If you click back through my previous posts on theatre with former prisoners, you might notice that the reading we take to churches, Even In The Darkest Place, usually has five men on the stage.
One man went back to jail. He's out now, but has not reconciled himself back with the group, who prays for him.
I once spoke with Wally Lamb, author of Oprah pick She's Come Undone and writing teacher at a women's correctional facility. At the time I was doing theatre with homeless women, and I admitted that I envied his position: Your people have to show up, I said. They're not going anywhere!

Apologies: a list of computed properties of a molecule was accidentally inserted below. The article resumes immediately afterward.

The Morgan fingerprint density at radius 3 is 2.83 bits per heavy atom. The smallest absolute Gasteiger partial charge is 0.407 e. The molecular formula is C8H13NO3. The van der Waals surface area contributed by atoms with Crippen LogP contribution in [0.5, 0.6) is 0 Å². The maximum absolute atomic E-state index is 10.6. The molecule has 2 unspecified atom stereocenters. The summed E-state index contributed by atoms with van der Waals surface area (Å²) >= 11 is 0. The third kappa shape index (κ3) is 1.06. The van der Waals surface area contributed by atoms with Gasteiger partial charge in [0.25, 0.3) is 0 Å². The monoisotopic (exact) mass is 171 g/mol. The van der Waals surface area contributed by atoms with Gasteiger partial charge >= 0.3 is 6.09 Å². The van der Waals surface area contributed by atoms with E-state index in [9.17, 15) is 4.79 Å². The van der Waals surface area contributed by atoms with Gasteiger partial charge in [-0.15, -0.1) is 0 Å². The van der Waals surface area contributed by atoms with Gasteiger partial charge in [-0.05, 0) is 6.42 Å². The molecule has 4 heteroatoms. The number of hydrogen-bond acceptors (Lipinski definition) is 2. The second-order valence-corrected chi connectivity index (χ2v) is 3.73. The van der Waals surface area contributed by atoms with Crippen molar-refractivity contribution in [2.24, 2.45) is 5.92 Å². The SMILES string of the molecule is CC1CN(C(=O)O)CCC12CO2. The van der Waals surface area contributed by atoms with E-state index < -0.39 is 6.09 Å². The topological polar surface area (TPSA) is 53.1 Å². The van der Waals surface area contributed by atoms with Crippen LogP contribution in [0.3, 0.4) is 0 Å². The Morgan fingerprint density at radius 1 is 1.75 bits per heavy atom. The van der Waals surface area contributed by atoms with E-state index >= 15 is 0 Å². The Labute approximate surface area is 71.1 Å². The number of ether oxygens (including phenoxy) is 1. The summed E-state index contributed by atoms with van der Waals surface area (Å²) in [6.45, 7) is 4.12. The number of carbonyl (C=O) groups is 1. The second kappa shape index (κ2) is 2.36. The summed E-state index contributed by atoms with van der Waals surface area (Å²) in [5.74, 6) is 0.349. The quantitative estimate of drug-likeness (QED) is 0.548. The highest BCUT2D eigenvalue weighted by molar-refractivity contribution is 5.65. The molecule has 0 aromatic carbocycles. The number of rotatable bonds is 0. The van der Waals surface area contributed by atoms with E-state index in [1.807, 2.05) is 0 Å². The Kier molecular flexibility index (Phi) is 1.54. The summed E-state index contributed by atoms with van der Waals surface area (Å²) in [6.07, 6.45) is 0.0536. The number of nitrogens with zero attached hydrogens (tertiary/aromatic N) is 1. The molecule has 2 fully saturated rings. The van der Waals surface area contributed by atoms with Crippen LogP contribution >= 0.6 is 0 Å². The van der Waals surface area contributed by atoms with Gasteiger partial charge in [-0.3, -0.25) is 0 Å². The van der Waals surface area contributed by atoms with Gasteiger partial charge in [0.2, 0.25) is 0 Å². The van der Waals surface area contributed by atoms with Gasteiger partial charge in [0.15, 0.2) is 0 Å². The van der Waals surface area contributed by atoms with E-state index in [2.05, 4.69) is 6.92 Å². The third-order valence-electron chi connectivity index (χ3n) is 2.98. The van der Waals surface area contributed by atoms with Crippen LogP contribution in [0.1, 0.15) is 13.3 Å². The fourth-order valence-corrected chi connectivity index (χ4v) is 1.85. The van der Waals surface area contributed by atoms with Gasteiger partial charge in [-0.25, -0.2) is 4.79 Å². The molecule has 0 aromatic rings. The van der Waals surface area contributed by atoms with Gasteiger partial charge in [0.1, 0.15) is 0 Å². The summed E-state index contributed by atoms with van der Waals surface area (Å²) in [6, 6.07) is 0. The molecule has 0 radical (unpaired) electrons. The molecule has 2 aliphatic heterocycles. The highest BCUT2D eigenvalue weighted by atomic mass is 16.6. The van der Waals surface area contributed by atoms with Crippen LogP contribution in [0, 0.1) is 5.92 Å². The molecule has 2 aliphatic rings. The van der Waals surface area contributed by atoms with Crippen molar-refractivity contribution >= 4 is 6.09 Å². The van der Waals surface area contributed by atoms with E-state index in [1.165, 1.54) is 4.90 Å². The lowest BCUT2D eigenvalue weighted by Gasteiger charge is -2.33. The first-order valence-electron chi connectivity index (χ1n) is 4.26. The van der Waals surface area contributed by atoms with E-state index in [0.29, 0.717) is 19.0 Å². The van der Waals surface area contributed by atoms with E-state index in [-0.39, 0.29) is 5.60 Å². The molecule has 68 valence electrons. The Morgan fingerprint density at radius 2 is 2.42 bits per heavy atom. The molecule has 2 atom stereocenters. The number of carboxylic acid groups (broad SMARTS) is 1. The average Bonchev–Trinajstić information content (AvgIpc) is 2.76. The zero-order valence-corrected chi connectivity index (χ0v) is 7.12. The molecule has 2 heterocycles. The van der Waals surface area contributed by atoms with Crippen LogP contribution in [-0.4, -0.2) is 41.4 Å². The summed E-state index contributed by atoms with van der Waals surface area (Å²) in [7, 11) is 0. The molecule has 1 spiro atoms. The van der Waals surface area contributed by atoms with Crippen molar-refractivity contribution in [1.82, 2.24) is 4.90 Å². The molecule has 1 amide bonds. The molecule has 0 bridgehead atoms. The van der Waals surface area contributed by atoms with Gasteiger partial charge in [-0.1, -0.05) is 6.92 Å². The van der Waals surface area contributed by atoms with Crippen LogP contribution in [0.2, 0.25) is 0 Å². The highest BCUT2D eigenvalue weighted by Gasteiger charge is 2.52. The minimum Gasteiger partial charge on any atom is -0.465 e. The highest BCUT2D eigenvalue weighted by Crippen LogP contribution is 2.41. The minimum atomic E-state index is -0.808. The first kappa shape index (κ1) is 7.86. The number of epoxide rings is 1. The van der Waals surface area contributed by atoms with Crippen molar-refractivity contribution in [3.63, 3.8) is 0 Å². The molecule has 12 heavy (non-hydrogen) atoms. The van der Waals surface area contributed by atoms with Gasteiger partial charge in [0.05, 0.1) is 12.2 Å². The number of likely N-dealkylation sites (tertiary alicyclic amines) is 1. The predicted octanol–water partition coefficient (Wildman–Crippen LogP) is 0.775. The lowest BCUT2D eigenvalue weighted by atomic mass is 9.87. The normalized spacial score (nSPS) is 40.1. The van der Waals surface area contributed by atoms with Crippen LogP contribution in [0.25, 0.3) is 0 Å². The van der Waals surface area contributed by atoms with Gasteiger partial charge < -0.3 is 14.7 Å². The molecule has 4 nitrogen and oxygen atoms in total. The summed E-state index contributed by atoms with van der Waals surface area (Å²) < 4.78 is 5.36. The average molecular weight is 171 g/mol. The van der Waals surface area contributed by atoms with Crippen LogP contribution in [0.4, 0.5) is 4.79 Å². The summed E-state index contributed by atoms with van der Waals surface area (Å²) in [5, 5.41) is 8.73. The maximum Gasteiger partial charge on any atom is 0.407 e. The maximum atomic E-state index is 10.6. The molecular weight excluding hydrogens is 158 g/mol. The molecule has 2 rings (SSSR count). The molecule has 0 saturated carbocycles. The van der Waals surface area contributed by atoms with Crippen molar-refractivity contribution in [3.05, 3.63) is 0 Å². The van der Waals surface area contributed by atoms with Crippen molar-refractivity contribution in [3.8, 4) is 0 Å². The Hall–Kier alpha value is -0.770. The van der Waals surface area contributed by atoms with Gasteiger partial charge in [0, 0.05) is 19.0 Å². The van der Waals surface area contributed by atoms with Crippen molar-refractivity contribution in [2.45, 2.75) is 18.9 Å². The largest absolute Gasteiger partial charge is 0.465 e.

Selfish, I know, but it's a hazard of working with any group not locked inside four walls: People get sick. They don't show. Or maybe they go to jail.
I rewrote the script for today and took out parts that were personal to this man; other lines of his (the script is comprised of their actual words put together in stylized form) were spoken for him. The charisma of the fallen man breathed through his friend, almost as if he had been with us.
It's something to sit through a church service with men who have done time. You shall not steal, the pastor read to the congregation, and to a man who had done fourteen years for just that.
You shall not kill, he said; in front of me sat a man who had. Twenty-one years he spent in prison.
And which commandments have I broken?
The service concluded with the singing of Charles Wesley's Oh For A Thousand Tongues.
He breaks the power of canceled sin;
He sets the prisoner free.
His blood can make the foulest clean;
His blood avails for me.